Today we have a guest post by Karrie McAllister of dirt don't hurt!
A natural scavenger hunt
by Karrie McAllister
With the weather warming nicely and most of us still enjoying our spring fever, I thought nothing would be more fun than a challenge.
Here are your instructions. Put on shoes, appropriate outerwear, and step out your back door. Your goal is to find as many of the following as possible: a dandelion, a heron, an otter, an acorn, a fern, a buttercup, and a willow tree.
Depending on your proximity to weeds and water, you should be able to find at least a few of these. (I think even the best chemically controlled yard will sprout a dandelion now and then.) When you do find them, look twice at what you’ve actually found. A weed, as it’s been said, is simply a flower out of place. From the smallest acorn grows the strongest oak. The graceful gangliness of a Great Blue Heron is unmatched, but surely the entertainer of the year goes to the otter as they manage whiskered somersaults through the water. And anyone who has ever had the great pleasure of drinking lemonade under the shade of a willow branch is a lucky person in my book.
Tally your score and then drive to your local library. Remove your potentially muddy shoes, and straight away ask the librarian for the latest version of the Oxford Junior Dictionary, the one most commonly used in elementary schools across the country and so vibrantly colored and attractive to our youth.
Once you’ve got it, go on another scavenger hunt for those things again. See if you can find out about the biology of an acorn or find even a picture of the heron’s gangly legs.
I’ll save you time; you won’t find them. Nor will you find beaver, doe, newt, minnow, starling, wren, lavender, fungus, beech, or pasture.
They’ve been taken out of the dictionary. There wasn’t enough room for other new important words for them to include. So instead of vine and canary you’ll find BlackBerry (the phone), blog, mp3, voicemail, chatroom, broadband, and “cut and paste.”
This news hit the nature circuit a while back, but is rather new to me, and as someone who prides herself on muddy shoes and poison ivy, I find it rather appalling. Nature as I know it, as my parents and my grandparents know it, is disappearing not only in real life but also on paper.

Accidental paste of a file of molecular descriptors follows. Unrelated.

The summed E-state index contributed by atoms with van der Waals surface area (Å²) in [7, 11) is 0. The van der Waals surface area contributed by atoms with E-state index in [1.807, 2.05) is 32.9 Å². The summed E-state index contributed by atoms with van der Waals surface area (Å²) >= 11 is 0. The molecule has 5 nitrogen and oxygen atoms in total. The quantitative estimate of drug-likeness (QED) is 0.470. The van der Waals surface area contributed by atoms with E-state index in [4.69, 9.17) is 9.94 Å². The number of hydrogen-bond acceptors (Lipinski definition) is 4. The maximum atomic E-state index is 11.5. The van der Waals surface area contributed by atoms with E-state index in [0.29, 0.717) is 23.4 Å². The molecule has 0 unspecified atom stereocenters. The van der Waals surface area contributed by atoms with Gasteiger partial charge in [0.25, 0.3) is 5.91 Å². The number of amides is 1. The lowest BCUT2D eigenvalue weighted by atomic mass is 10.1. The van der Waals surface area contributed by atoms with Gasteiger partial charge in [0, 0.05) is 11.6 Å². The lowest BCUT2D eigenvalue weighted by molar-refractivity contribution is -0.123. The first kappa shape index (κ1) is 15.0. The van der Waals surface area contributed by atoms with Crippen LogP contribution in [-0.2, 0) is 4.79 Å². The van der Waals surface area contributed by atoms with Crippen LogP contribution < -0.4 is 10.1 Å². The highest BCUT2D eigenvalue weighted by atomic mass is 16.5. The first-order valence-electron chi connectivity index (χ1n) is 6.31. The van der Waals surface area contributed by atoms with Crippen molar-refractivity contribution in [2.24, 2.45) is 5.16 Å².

Gone are the days when kids fell out of trees and came home with pet frogs. Insect bites and sunshine have become seriously dangerous things that we basically medicate ourselves and our children for before we send anyone out the door. Kids have gotten so far away from just going outside to play that many don’t even know how to do it without toting along a Nintendo DS.
The exception to this, I’m proud to say, is my son who worked for two summers straight using plastic yard tools to dig out a rotten stump. At ages 4 and 5, he worked tirelessly to remove a giant stump until one day last autumn, he finally pulled it out. We all cheered—even the neighbors congratulated him. Then we asked what he’s going to do now, and he simply shrugged, picked up his shovel, and started digging.
“Maybe a pond,” he said. “We could get some frogs.”
He is an oddity, but one that I need to nurture, which is why I bought him a real shovel and a kid’s backyard nature guide.
After hearing about the latest edition of the dictionary, I know now that it’s become not only my right, but my job as a parent to introduce my kids to the wonders of nature. And I suggest that any other parent (or grandparent) who shares similar wonderful memories of building forts in trees, riding bikes until the street lights came on, and scraped their legs to shreds while picking blackberries, do the same.
And by blackberries, I of course mean the juicy kind that stains your face and hands purple, not the kind with buttons and numbers that you’ll find if you look it up.
Read more and contact Karrie at her blog, “dirt don’t hurt.” www.KarrieMcAllister.com.